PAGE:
The measures set out this week by the Financial Conduct Authority are among several potential new rules designed to protect consumers and improve trust in sustainable investment products.
The work forms part of the commitment made in the FCA’s ESG Strategy and Business Plan to “build trust and integrity” in ESG-labelled instruments, products and the supporting ecosystem.
The new measures may include restrictions on how terms like ‘ESG’, ‘green’ or ‘sustainable’ can be used on products and labelling.
According to the FCA, there has been growth in the number of investment products marketed as ‘green’ or making wider sustainability claims.
“Exaggerated, misleading or unsubstantiated claims about ESG credentials damage confidence in these products. The FCA wants to ensure that consumers and firms can trust that products have the sustainability characteristics they claim to have,” it adds.
A recent study carried out by international law firm RPC, found that five out of 21 allegations of greenwashing made to The Competition and Markets Authority (CMA) since the Green Claims Code was introduced in September 2021 related to the fashion industry.
Complaints include false or misleading claims about the use of recycled materials in a clothing line, claims that the clothing is manufactured in a “sustainable” way or that buying the product will be beneficial to the environment.
“Greenwashing misleads consumers and erodes trust in all ESG products,” says Sacha Sadan, the FCA’s director of environment social and governance. “Consumers must be confident when products claim to be sustainable that they actually are. Our proposed rules will help consumers and firms build trust in this sector. This supports investment in solutions to some of the world’s biggest ESG challenges. This places the UK at the forefront of sustainable investment internationally. We are raising the bar by setting robust regulatory standards to protect consumers in line with our wider FCA strategy.”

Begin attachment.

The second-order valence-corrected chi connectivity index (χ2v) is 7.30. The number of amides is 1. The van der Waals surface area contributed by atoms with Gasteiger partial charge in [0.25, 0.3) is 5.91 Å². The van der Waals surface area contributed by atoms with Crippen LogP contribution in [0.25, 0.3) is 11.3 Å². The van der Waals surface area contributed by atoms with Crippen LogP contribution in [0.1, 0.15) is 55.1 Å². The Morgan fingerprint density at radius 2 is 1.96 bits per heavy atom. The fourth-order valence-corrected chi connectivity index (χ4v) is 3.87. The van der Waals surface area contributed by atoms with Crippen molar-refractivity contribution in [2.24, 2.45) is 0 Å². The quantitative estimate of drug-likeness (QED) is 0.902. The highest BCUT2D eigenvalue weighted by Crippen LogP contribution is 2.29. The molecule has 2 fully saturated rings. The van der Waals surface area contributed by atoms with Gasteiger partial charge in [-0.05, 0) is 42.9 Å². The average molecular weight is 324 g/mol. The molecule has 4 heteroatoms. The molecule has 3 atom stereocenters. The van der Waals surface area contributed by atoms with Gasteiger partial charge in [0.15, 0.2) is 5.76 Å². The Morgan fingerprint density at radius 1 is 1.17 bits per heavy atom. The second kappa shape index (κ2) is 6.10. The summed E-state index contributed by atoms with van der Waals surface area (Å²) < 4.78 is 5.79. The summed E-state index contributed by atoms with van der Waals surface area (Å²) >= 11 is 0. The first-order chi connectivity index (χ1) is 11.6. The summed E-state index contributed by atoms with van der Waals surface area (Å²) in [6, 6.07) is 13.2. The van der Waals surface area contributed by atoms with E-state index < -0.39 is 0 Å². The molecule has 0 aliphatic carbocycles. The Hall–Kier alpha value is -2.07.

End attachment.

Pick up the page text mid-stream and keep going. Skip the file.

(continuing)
The FCA is proposing to introduce:
- Sustainable investment product labels that will give consumers the confidence to choose the right products for them. There will be three categories – including one for products improving their sustainability over time – underpinned by objective criteria.
- Restrictions on how certain sustainability-related terms – such as ‘ESG’, ‘green’ or ‘sustainable’ – can be used in product names and marketing for products which don’t qualify for the sustainable investment labels. It is also proposing a more general anti-greenwashing rule covering all regulated firms. This will help avoid misleading marketing of products.
- Consumer-facing disclosures to help consumers understand the key sustainability-related features of an investment product – this includes disclosing investments that a consumer may not expect to be held in the product.
- More detailed disclosures, suitable for institutional investors or retail investors that want to know more.
- Requirements for distributors of products, such as investment platforms, to ensure that the labels and consumer-facing disclosures are accessible and clear to consumers.
The proposals have been informed by several inputs including industry feedback and consumer research. Contribution was also made by the DLAG (Disclosures and Labels Advisory group), an expert advisory group made up of key financial market stakeholders and subject matter experts.
The consultation is open until 25 January 2023. Final rules are expected to be published by the end of the first half of 2023.